China is firmly opposed to any inclusion of binding targets for reduction of its greenhouse gas emissions in a planned new international pact to fight global warming, the European parliament’s climate change committee said on Wednesday.

However, after meetings with senior Chinese officials, one member of the committee hinted at a route to possible compromise, suggesting Beijing might be willing instead to commit itself to anti-climate change action along with other developing countries.

Negotiators from 191 nations will meet in Bali in December to begin talks on a successor to the Kyoto protocol on climate change, which expires in 2012.

The US has insisted developing countries such as China and India must shoulder part of the burden of cutting emissions, even though their historic and per capita contribution to global warming is far less than that of rich nations.

China, which the International Energy Agency (IEA) forecasts will surpass the US as the world's biggest emitter of greenhouse gases this year, insists that it should not be subject to any restrictions that might harm its development prospects.

“Unlike the European parliament or the European Union, the Chinese believe that it will not be possible, in the agreement which follows the Kyoto protocol, for China to accept any binding obligations,” said Guido Sacconi, chairman of the parliament's climate committee.

However, Mr Sacconi said he was confident agreement would be possible in the talks to replace the protocol – adding that the more substantive obstacle to agreement came from elsewhere.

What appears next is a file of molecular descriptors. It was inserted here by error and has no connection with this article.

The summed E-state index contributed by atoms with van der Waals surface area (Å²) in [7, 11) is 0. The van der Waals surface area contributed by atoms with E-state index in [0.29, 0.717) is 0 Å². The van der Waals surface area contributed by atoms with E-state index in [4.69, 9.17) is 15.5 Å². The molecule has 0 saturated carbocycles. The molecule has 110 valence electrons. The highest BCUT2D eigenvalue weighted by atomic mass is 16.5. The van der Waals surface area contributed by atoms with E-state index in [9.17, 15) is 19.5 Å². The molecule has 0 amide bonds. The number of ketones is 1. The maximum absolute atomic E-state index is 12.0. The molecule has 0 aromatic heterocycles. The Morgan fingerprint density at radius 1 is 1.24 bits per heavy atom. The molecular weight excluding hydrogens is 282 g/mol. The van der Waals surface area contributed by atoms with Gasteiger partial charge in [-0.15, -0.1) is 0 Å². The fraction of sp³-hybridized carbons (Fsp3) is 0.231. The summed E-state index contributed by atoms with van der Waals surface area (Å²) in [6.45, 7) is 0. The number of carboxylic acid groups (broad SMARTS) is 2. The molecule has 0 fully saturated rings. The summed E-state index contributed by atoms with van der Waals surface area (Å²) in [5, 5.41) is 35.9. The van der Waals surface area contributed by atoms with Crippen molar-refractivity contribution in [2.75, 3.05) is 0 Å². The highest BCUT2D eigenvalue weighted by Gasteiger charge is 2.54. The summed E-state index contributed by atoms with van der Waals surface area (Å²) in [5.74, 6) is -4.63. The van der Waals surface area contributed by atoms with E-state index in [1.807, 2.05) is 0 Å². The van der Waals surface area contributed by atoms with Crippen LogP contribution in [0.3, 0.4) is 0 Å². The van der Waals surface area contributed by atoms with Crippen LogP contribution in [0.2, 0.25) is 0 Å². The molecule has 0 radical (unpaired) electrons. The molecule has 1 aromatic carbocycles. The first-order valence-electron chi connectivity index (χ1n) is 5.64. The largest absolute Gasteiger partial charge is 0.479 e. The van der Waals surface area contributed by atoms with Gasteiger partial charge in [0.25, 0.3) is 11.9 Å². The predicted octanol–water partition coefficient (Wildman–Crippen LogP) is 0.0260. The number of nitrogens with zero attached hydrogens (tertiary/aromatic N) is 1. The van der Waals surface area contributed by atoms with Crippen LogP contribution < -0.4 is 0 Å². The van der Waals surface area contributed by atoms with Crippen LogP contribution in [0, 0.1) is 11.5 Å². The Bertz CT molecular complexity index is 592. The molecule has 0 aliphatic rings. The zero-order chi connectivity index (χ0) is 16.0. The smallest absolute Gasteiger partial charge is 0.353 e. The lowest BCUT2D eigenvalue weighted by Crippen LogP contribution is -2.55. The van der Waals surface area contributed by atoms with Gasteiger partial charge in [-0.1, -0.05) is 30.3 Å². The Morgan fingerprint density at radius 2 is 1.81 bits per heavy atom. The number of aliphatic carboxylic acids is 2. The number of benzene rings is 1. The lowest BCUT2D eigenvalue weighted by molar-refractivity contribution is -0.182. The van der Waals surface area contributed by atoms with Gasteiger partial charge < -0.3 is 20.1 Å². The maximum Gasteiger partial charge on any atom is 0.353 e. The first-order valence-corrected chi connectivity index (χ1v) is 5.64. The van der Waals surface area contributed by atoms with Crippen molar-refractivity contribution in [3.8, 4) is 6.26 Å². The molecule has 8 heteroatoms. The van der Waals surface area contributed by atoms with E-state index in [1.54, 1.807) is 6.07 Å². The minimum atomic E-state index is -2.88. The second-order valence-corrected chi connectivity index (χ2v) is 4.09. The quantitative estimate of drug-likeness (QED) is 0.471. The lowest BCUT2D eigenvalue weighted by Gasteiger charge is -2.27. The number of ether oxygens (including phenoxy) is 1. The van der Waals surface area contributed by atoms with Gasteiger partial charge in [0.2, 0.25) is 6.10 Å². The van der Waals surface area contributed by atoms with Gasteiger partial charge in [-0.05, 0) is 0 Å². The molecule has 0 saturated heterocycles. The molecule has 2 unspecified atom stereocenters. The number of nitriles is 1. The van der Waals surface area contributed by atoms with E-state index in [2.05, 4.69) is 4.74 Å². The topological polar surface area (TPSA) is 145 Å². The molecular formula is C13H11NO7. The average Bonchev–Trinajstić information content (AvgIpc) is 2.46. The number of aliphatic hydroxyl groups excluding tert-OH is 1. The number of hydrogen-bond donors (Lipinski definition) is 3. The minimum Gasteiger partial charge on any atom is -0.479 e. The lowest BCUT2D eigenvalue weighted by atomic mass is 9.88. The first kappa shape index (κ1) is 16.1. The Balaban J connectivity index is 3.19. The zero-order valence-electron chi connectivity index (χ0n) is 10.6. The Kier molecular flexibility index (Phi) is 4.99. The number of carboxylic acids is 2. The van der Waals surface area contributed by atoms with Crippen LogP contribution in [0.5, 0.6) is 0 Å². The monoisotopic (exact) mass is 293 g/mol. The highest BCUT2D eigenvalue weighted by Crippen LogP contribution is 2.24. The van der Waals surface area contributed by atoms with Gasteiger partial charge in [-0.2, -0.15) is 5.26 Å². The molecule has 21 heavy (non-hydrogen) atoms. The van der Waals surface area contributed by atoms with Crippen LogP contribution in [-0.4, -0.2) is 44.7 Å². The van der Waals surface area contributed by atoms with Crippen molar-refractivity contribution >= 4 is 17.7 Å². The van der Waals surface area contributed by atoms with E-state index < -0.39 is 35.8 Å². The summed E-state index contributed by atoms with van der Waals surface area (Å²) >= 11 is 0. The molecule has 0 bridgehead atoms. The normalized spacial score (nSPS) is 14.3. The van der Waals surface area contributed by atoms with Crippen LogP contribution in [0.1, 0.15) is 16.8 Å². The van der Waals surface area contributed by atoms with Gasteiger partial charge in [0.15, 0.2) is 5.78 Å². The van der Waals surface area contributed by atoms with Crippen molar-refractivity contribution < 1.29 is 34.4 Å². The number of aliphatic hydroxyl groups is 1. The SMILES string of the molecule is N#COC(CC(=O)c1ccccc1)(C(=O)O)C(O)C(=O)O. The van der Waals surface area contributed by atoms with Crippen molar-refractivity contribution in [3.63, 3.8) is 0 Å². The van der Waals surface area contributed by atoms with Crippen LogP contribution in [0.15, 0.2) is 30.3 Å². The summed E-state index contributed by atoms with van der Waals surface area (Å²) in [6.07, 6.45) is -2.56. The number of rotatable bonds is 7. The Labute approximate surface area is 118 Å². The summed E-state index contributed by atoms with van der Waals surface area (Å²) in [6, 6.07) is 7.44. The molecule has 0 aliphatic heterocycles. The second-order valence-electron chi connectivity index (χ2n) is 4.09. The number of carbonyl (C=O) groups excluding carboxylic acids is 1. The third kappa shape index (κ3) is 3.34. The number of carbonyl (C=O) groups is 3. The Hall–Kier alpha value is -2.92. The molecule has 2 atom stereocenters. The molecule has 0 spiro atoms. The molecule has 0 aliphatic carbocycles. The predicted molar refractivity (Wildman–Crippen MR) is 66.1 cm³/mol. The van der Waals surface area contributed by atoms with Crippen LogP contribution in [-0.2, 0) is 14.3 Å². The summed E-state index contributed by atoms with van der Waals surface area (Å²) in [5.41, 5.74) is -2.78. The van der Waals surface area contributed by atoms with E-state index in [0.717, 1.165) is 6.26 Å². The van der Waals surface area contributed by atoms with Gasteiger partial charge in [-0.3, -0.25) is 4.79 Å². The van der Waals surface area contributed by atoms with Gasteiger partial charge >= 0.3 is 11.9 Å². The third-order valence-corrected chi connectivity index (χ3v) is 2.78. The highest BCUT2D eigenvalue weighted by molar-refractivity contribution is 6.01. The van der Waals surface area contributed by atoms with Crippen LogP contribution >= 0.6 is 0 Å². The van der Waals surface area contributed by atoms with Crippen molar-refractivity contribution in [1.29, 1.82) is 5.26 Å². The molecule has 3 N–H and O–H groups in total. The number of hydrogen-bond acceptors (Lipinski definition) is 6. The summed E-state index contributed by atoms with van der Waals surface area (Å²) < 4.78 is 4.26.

“The problem is rather that of other superpowers, other areas of the world, who may not wish to join in and follow the same course,” he said in an apparent reference to the US.

Barbara de Brun, an Irish member of the European parliament committee, said that instead of rejecting binding emissions targets, China could promise to contribute to action against climate change alongside other developing countries.

Hinting at possible room for compromise, Ms de Brun drew a distinction between Beijing's rejection of binding obligations and possible willingness to promise action “in an international forum”.

"There is some indication that would seem to me to open the possibility that within negotiations…China itself would make certain commitments," she said.

While China’s role in a post-Kyoto regime remains a matter of dispute, the implications of the country’s rapid industrialisation for global greenhouse gas emissions is clear.

In a report released on Wednesday, the IEA said China was likely to overtake the US as the world’s largest energy consumer soon after 2010. Chinese primary energy demand was forecast to more than double from 1,742m tonnes of oil equivalent to 3,819m tonnes by 2030. China was “by far the biggest contributor” to an expected 57 per cent increase in global energy-related CO2 emissions between 2005 and 2030, the IEA said.

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